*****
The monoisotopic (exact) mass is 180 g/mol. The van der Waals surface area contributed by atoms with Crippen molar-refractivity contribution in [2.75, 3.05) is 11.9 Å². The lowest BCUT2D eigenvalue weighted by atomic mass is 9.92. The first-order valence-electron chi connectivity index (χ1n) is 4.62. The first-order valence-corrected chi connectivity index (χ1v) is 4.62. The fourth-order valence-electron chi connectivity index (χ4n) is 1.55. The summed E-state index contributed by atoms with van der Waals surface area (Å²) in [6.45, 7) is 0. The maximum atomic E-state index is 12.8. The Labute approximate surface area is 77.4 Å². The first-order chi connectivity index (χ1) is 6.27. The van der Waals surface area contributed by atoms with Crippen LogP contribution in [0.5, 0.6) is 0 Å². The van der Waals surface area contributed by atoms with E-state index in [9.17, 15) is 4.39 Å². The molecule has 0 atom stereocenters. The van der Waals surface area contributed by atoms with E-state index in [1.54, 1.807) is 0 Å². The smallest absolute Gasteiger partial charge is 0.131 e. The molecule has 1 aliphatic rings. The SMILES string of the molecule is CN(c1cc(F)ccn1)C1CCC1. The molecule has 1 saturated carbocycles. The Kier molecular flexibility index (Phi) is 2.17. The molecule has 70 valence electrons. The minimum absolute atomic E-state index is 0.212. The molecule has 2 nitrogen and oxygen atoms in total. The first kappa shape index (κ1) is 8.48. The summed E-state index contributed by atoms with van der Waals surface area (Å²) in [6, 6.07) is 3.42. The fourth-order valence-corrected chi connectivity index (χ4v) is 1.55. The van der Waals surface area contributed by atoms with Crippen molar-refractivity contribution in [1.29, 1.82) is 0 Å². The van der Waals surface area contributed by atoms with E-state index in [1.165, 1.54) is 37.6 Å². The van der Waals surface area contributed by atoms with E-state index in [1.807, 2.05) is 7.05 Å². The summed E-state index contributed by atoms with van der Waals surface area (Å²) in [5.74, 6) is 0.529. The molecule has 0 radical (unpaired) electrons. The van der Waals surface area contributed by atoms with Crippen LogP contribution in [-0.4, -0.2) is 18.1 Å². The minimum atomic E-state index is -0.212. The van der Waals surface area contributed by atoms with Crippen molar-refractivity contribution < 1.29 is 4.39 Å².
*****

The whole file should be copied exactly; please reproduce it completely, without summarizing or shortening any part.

The monoisotopic (exact) mass is 180 g/mol. The van der Waals surface area contributed by atoms with Crippen molar-refractivity contribution in [2.75, 3.05) is 11.9 Å². The lowest BCUT2D eigenvalue weighted by atomic mass is 9.92. The first-order valence-electron chi connectivity index (χ1n) is 4.62. The first-order valence-corrected chi connectivity index (χ1v) is 4.62. The fourth-order valence-electron chi connectivity index (χ4n) is 1.55. The summed E-state index contributed by atoms with van der Waals surface area (Å²) in [6.45, 7) is 0. The maximum atomic E-state index is 12.8. The Labute approximate surface area is 77.4 Å². The first-order chi connectivity index (χ1) is 6.27. The van der Waals surface area contributed by atoms with Crippen LogP contribution in [0.5, 0.6) is 0 Å². The van der Waals surface area contributed by atoms with E-state index in [9.17, 15) is 4.39 Å². The molecule has 0 atom stereocenters. The van der Waals surface area contributed by atoms with E-state index in [1.54, 1.807) is 0 Å². The smallest absolute Gasteiger partial charge is 0.131 e. The molecule has 1 aliphatic rings. The SMILES string of the molecule is CN(c1cc(F)ccn1)C1CCC1. The molecule has 1 saturated carbocycles. The Kier molecular flexibility index (Phi) is 2.17. The molecule has 70 valence electrons. The minimum absolute atomic E-state index is 0.212. The molecule has 2 nitrogen and oxygen atoms in total. The first kappa shape index (κ1) is 8.48. The summed E-state index contributed by atoms with van der Waals surface area (Å²) in [6, 6.07) is 3.42. The fourth-order valence-corrected chi connectivity index (χ4v) is 1.55. The van der Waals surface area contributed by atoms with Crippen molar-refractivity contribution in [1.29, 1.82) is 0 Å². The van der Waals surface area contributed by atoms with E-state index in [1.165, 1.54) is 37.6 Å². The van der Waals surface area contributed by atoms with E-state index in [1.807, 2.05) is 7.05 Å². The summed E-state index contributed by atoms with van der Waals surface area (Å²) in [5.74, 6) is 0.529. The molecule has 0 radical (unpaired) electrons. The van der Waals surface area contributed by atoms with Crippen LogP contribution in [-0.4, -0.2) is 18.1 Å². The minimum atomic E-state index is -0.212. The van der Waals surface area contributed by atoms with Crippen molar-refractivity contribution < 1.29 is 4.39 Å².